Once in Paris, I danced around the Seine river. From the farmer’s market on the banks of Seine, my friend and I bought cheese and wine. Then drank the whole bottle in the garden of the Eiffel towers staring at the golden pillar that failed to impress me. For days we glimpsed through Mona Lisa and other Louvre and Contemporary Museums’ paintings. Sipping espressos and red wine in street-side cafes filled most of our days and nights.
I also bought wine from Paris to take to my relatives. Buying wine in Paris was as simple as walking into a departmental store, asking the attendant about good red wine, and voila. I laughed in silence thinking about how Parisians must faint when they see the grills barring the liquor shops in Uttar Pradesh. I purchased two two-liter packs of wine. I didn’t realize I was buying cartons of wine, not bottles. With the wine, I got five-six wooden spatulas of different shapes and sizes to bring back home.
I stuffed the ladles in the bottom part of the bag that now housed my towel, shoes, and toiletries. I arranged the cardboard boxes above the gifts, umbrella, and my clothes. My bag was stretched to its maximum capacity now, and I just managed to pull the string to close it from the top. Now Rusty looked like an overstuffed sack with a bulging belly but a square face and a square neck.
My friend carried my 16 kilo bag to the bus stand and deposited me and Rusty into a bus to the Charles de Gaulle airport. Once at the airport, I pushed the bag onto a luggage trolley and jumped with joy upon checking it in.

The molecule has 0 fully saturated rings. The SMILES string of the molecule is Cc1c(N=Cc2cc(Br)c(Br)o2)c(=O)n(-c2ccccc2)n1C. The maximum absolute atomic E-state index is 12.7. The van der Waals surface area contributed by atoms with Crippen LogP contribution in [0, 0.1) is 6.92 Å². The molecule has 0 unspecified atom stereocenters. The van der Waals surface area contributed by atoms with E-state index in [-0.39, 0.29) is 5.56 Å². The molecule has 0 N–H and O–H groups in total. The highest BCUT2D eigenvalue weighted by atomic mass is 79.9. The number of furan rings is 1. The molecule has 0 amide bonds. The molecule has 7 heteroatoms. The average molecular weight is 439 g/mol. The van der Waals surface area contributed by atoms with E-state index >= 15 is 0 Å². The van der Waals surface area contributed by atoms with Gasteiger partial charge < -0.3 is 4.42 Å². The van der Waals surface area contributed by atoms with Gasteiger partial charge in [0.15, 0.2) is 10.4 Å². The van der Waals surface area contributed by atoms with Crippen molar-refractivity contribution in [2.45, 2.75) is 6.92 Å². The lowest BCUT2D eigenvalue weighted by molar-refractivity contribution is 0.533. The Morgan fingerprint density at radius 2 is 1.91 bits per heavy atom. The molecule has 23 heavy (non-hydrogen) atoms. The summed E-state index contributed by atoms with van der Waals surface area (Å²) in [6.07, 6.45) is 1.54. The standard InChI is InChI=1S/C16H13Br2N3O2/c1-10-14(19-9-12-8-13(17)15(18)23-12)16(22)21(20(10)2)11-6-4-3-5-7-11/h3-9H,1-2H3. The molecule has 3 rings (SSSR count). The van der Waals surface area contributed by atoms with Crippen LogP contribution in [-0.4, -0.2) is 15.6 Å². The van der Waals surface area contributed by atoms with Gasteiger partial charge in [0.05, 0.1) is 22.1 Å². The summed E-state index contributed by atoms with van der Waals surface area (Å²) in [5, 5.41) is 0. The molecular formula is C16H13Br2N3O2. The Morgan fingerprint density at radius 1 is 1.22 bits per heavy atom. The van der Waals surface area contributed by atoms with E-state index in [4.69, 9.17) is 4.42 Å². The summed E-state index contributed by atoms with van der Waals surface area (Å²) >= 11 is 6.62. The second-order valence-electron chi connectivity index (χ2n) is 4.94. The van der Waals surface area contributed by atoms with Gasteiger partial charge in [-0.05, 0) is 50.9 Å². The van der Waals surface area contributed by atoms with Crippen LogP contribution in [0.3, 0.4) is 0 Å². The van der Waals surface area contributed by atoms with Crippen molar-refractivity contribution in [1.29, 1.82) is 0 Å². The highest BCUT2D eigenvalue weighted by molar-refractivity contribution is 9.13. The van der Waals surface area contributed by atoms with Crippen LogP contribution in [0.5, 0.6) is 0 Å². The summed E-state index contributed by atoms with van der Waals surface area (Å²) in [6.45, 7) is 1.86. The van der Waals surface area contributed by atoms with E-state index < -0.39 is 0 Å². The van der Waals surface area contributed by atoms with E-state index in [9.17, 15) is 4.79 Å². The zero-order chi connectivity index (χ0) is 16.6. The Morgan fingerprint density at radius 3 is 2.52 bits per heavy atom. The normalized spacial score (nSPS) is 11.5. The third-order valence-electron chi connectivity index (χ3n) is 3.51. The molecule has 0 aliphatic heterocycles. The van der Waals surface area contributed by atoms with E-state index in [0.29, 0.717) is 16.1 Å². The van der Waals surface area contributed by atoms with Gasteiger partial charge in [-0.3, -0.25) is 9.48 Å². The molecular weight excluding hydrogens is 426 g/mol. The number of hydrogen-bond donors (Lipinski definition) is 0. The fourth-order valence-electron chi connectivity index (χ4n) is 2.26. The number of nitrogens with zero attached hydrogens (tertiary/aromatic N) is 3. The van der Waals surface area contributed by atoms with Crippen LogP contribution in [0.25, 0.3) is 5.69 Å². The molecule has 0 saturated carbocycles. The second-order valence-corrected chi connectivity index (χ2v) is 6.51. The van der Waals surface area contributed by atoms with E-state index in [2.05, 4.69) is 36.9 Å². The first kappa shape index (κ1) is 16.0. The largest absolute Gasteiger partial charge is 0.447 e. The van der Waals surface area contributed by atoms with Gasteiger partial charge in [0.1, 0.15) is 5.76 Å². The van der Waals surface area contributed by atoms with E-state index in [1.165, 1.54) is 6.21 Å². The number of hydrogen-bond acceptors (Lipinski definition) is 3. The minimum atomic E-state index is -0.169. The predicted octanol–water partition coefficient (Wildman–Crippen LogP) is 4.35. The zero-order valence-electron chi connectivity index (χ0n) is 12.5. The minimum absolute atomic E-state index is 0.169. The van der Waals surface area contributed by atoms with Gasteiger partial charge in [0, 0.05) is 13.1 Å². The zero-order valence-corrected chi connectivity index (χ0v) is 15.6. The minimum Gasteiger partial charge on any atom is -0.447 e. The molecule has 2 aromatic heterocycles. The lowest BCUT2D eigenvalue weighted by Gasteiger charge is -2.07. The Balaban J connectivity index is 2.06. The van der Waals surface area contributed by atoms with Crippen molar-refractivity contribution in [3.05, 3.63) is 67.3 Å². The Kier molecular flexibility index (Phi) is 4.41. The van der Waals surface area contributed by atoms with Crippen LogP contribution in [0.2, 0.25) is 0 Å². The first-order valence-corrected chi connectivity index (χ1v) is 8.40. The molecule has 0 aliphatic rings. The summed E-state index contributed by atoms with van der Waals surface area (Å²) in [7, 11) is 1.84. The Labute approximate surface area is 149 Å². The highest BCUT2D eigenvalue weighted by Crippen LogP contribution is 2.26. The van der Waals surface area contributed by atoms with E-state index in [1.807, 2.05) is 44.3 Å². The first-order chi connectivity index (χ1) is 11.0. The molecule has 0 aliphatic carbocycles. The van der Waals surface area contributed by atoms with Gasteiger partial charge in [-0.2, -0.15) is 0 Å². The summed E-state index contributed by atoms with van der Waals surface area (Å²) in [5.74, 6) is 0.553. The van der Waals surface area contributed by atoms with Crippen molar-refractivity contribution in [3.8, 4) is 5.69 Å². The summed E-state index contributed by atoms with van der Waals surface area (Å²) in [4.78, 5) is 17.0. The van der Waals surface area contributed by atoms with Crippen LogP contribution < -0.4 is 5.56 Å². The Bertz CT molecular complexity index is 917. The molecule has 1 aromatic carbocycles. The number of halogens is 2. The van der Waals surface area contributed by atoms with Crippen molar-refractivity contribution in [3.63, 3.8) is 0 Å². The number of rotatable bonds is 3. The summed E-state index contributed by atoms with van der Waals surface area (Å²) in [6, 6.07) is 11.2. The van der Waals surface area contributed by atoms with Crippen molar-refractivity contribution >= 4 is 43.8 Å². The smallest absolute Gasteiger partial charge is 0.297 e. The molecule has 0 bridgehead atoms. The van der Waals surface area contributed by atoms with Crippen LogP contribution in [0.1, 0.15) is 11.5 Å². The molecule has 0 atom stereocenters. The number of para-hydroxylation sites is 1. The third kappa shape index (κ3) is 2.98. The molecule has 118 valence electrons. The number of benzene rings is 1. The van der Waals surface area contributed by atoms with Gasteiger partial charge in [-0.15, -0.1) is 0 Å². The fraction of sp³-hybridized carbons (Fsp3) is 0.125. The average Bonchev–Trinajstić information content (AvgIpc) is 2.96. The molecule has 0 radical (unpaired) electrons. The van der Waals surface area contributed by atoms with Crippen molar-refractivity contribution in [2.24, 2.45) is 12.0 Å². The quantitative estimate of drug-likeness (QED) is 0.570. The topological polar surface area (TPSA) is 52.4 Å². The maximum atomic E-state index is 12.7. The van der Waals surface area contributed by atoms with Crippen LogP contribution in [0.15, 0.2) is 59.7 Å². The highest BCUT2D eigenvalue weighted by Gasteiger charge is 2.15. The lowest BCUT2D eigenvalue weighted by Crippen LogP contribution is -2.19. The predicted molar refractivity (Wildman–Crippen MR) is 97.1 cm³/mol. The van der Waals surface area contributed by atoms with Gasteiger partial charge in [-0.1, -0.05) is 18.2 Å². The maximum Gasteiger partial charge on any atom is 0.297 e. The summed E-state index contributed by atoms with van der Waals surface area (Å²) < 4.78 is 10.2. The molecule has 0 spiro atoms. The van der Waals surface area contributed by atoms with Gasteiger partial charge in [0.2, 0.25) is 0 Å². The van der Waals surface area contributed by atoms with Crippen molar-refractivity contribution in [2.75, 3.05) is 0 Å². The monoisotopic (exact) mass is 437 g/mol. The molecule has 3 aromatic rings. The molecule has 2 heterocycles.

At Heathrow airport, my relative picked me up and threw Rusty over a trolley. Only the middle part of the bag rested on it, and its square face and bottom belly jutted out from both sides. I still do not know why he didn’t fix it and why I didn’t ask him even though I was worried about breaking the gifts or jamming one of the wine cartons into the pillar.
Sometimes a new place and the journey into the unknown puts you so out of your comfort zone you don’t know what to worry about and what to let be.
My relative almost sprinted with the trolley, hurrying to get home, and hit it many times against the car parking speed breakers. Rusty fell over, and we dragged its fat ass onto the trolley again, still letting it protrude from both sides.
Bags must endure a lot because of us bad-packers.
All the while, I hoped never to receive the comment that women overpack. Once at home, we opened the carton, filled our glasses under its bountiful tap, and agreed that one Got to love the French.
Time in London passed by quickly. While returning to India, the backpack was even heavier. I had given away the gifts but had purchased winter jackets and quirky t-shirts from the London Camden Town market.
One may think I had learned my lessons, but the next story will make it obvious that I hadn’t understood anything about packing from that tiring first time backpack rendezvous.
Another trip to Europe and London With a 100-liter Wheeled Suitcase: Still a Novice Traveler
Three years later, I was on my way to Europe and the UK again. This time I was traveling in Europe for fifteen days and working in my London office for two weeks.
As I had to carry formal clothes, I decided to pack a suitcase instead of a backpack. Rusty glared at me from the cupboard from behind my winter clothes.
I bought a new 100-litre lemon-yellow wheeled suitcase. The suitcase came up to my waist and was as wide as two of me put together side by side. The bag could even fit a dead body.
I packed one side of Lemony with formal clothes and stuffed casuals on the other side.
I checked-in the bag at Bengaluru airport and flew to Frankfurt. From there, I was a train journey away from Kelsterbach, a small village, and my abode for two nights.
I shoved my suitcase around the Frankfurt railway station. I don’t know how, but I had hundreds of Euros and cent coins already. Fumbling with my noisy stash, I somehow bought a sim card to coordinate with the friend flying from the US to travel with me.